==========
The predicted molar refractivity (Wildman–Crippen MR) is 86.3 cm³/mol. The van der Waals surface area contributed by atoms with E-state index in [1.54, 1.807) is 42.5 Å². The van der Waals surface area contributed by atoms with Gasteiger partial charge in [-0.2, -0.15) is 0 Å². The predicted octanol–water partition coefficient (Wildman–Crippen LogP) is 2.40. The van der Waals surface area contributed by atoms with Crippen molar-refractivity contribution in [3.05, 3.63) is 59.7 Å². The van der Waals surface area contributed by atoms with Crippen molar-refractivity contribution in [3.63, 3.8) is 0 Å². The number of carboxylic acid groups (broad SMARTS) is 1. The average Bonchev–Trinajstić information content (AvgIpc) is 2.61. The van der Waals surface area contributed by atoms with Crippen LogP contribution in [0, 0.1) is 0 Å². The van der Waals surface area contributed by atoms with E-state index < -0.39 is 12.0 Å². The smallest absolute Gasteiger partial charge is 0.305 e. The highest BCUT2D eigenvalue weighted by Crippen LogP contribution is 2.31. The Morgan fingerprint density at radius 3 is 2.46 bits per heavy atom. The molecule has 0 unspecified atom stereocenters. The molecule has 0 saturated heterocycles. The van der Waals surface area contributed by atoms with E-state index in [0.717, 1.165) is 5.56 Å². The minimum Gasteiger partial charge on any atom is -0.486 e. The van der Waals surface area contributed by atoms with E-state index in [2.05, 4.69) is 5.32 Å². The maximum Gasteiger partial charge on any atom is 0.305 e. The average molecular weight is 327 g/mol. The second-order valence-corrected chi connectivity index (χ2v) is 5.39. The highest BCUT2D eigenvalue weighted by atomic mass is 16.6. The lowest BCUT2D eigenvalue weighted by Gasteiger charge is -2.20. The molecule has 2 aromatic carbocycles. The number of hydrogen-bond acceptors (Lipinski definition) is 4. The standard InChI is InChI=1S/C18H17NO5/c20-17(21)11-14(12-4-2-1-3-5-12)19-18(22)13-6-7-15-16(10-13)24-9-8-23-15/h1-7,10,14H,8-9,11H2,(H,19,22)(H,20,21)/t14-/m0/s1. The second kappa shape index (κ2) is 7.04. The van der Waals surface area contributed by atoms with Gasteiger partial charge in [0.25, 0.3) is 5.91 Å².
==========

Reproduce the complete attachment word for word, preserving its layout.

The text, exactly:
The predicted molar refractivity (Wildman–Crippen MR) is 86.3 cm³/mol. The van der Waals surface area contributed by atoms with E-state index in [1.54, 1.807) is 42.5 Å². The van der Waals surface area contributed by atoms with Gasteiger partial charge in [-0.2, -0.15) is 0 Å². The predicted octanol–water partition coefficient (Wildman–Crippen LogP) is 2.40. The van der Waals surface area contributed by atoms with Crippen molar-refractivity contribution in [3.05, 3.63) is 59.7 Å². The van der Waals surface area contributed by atoms with Crippen molar-refractivity contribution in [3.63, 3.8) is 0 Å². The number of carboxylic acid groups (broad SMARTS) is 1. The average Bonchev–Trinajstić information content (AvgIpc) is 2.61. The van der Waals surface area contributed by atoms with Crippen LogP contribution in [0, 0.1) is 0 Å². The van der Waals surface area contributed by atoms with E-state index < -0.39 is 12.0 Å². The smallest absolute Gasteiger partial charge is 0.305 e. The highest BCUT2D eigenvalue weighted by Crippen LogP contribution is 2.31. The Morgan fingerprint density at radius 3 is 2.46 bits per heavy atom. The molecule has 0 unspecified atom stereocenters. The molecule has 0 saturated heterocycles. The van der Waals surface area contributed by atoms with E-state index in [0.717, 1.165) is 5.56 Å². The minimum Gasteiger partial charge on any atom is -0.486 e. The van der Waals surface area contributed by atoms with E-state index in [2.05, 4.69) is 5.32 Å². The maximum Gasteiger partial charge on any atom is 0.305 e. The average molecular weight is 327 g/mol. The second-order valence-corrected chi connectivity index (χ2v) is 5.39. The highest BCUT2D eigenvalue weighted by atomic mass is 16.6. The lowest BCUT2D eigenvalue weighted by Gasteiger charge is -2.20. The molecule has 2 aromatic carbocycles. The number of hydrogen-bond acceptors (Lipinski definition) is 4. The standard InChI is InChI=1S/C18H17NO5/c20-17(21)11-14(12-4-2-1-3-5-12)19-18(22)13-6-7-15-16(10-13)24-9-8-23-15/h1-7,10,14H,8-9,11H2,(H,19,22)(H,20,21)/t14-/m0/s1. The second kappa shape index (κ2) is 7.04. The van der Waals surface area contributed by atoms with Gasteiger partial charge in [0.25, 0.3) is 5.91 Å².